Gallery MenuThe images in this gallery are arranged primarily by trail or topic, and in some cases, fuirther broken down by years. Each thumbnail images may be clicked on for a larger higher-resolution image. Many of the images have captions immediately under them, and more other captions will be added soon. Also under each image is the file name. Images with a "pxy" prefix were scanned from negatives or slides. Most of these were taken before 2001. Most other photos, primarily taken after 2000, are original digitial images. Some may have been cropped or adjusted for color or contrast, but the original, unaltered images are available in most cases, if needed. Anyone wishing to use or publish any of the photos may contact me at firstname.lastname@example.org.
"Metatarsal" Dinosaur TracksThe Taylor Site contains many interesting and unique tracks and features. Most of the tracks here show unusually elongated shapes. For many years several of these trails (including the Taylor, Turnage, Ryals, and Giant Run Trails) were often interpreted by young-earth creationists as human footprints. However, they were later shown to be "metatarsal" dinosaur tracks, made by dinosaurs that sometimes impressed their metatarsi (soles and heels) as they walked, unlike most dinosaurs that walked on their toes only. Although most tridactyl tracks in the park were made by the large meat-eating dinosaur, Acrocanthosaurus, most of these metatarsal tracks were evidently made by a more slender and lightly-built dinosaur, possibly an ornithomimid or basal coelurosaur. It was probably omnivorous (feeding on a variety of plants and small animals), and would have somewhat resembled an ostrich.
Implications About Dinosaur BehaviorWhy some of the trackmakers impressed their heels as they walked is uncertain, but may have been down when they crouched down to forage in the mud or shallow water for small food items. Fossils found in the area indicate that these items could have included various snails, clams, oysters, fish, water plants, and shrimp-like crustaceans.
Track Infillings and Coloration FeaturesMost of the metatarsal tracks and others at the site (except the Deep Dino trail) were infilled with a secondary sediment that hardened into the track depressions soon after they were made. In most cases the infilling still largely remains in the tracks, reducing their depths, and making many difficult to see unless the tracks are cleaned well. However, when well cleaned and moistened, many of the track outlines are distinct and dramatic, due to the color and texture contrasts between the infilling material and the surrounding light-colored limestone. In many cases these features clarify the shapes of the dinosaur's feet, toes (and in some cases even claws) far better than the depressions alone.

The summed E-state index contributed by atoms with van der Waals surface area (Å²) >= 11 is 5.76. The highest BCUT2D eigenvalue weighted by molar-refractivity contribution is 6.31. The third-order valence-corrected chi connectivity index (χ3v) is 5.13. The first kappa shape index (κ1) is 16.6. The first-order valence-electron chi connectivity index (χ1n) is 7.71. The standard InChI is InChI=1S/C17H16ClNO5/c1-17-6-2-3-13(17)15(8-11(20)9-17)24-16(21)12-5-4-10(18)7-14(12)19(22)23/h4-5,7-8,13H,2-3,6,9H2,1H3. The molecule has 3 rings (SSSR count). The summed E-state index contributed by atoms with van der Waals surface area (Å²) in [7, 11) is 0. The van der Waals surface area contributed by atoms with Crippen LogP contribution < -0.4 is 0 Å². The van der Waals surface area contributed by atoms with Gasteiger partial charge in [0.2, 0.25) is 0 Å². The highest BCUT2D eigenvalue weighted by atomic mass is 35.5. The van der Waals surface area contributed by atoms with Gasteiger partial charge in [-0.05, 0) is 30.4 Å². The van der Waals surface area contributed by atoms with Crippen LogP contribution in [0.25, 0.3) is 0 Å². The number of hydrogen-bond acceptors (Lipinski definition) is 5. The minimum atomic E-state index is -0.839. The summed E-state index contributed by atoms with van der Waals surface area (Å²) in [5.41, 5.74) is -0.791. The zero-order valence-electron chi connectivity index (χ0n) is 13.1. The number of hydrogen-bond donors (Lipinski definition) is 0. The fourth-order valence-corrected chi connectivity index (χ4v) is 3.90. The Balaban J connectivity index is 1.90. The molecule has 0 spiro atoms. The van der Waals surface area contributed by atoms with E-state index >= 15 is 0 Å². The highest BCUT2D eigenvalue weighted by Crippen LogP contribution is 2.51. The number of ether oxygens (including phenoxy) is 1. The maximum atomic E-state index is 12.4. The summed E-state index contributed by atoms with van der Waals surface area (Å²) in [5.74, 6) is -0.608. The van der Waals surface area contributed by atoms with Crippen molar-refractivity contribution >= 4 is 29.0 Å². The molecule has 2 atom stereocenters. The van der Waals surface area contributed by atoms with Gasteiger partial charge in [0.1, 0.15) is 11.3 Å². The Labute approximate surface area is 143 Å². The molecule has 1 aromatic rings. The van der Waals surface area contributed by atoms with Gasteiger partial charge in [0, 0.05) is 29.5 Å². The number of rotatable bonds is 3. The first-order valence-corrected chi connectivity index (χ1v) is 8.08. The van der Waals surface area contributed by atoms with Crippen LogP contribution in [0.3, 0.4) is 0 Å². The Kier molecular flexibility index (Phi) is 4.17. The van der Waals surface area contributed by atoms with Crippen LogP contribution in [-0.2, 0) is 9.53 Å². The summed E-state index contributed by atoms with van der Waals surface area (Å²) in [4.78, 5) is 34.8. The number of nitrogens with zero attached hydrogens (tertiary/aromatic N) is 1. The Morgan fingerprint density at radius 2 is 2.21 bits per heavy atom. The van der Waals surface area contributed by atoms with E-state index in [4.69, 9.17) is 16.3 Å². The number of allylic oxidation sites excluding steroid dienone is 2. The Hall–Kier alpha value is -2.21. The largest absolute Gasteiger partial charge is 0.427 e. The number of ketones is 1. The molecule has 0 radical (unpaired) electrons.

Core sections (circular drillings) at the margins of the infilling material showed that the original infilling material consisted of a firm, bluish-grey, iron-rich clay. Upon repeated exposure this material oxidizes to become harder and reddish-brown. In some cases it has become so hard and "rusty" that the surrounding limestone is actually eroding around the infilling material--producing tracks with a remarkable "raised" appearance, as seen in the "R" Trail.
Other well-infilled tracks at the site, such as those in the "A" trail, were evidently made by ornithopods, were two legged, plant-eating dinosaurs. Such tracks, which are rare or nonexistent at most other sites in the park, are very wide, well-rounded at the back, and have shorter and blunter toes than those of the meat eating dinosaurs. Which particular ornithopod made the tracks is unknown, but it may have been an iguanodont
IID "Deep Dino" Trail (Incredibly Long Trail)
The only trackway on the Taylor Site not infilled is the IID or "Deep Dino" Trail. It's most unique feature is that it is the longest trail in the Paluxy, and possibly the longest existing dinosaur trail in North America. It originates near the bend in the riverbed over 500 yards downstream, and continues for over 150 steps (with a short gap in a heavily eroded area). After crossing the main part of the Taylor Site, it continues under the north bank, so who knows how many more footprints occur in the rest of the trail! Like most three toes tracks in the park, it was probably made by Acrocanthosaurus.
Other interesting Taylor Site Features
On the southern side of the site is the Ryals Trail, which includes an large oblong hole, reported to be the location of a removed "man track." However, it is likely that it was another metatarsal dinosaur track, since the largely infilled, elongate tracks before and after it, show strong indications of a three-toed dinosaur digit pattern.
A little further to the SE is another interesting trail that includes several partial metatarsal footprints, each of which show distinct hallux marks, made by the small digit on the inside of the foot. Hallux marks are seldom recorded, even on deep dinosaur tracks.
The upper shelf along this bank is covered by thousands of barbell-shaped holes. When cross-sectioned, they are revealed to be U-shaped burrows, probably made by shrimp-like crustaceans. They are associated with the ichnospecies or "trace fossil" name Diplocraterion. Other exposures of this bed, which continue for several hundred yards on both sides of the river, contain many thousands more of these burrows.
For more information on the Taylor Site see:
For more information on other Paluxy tracks and the "man track" controversy see: The Paluxy "man track" controversy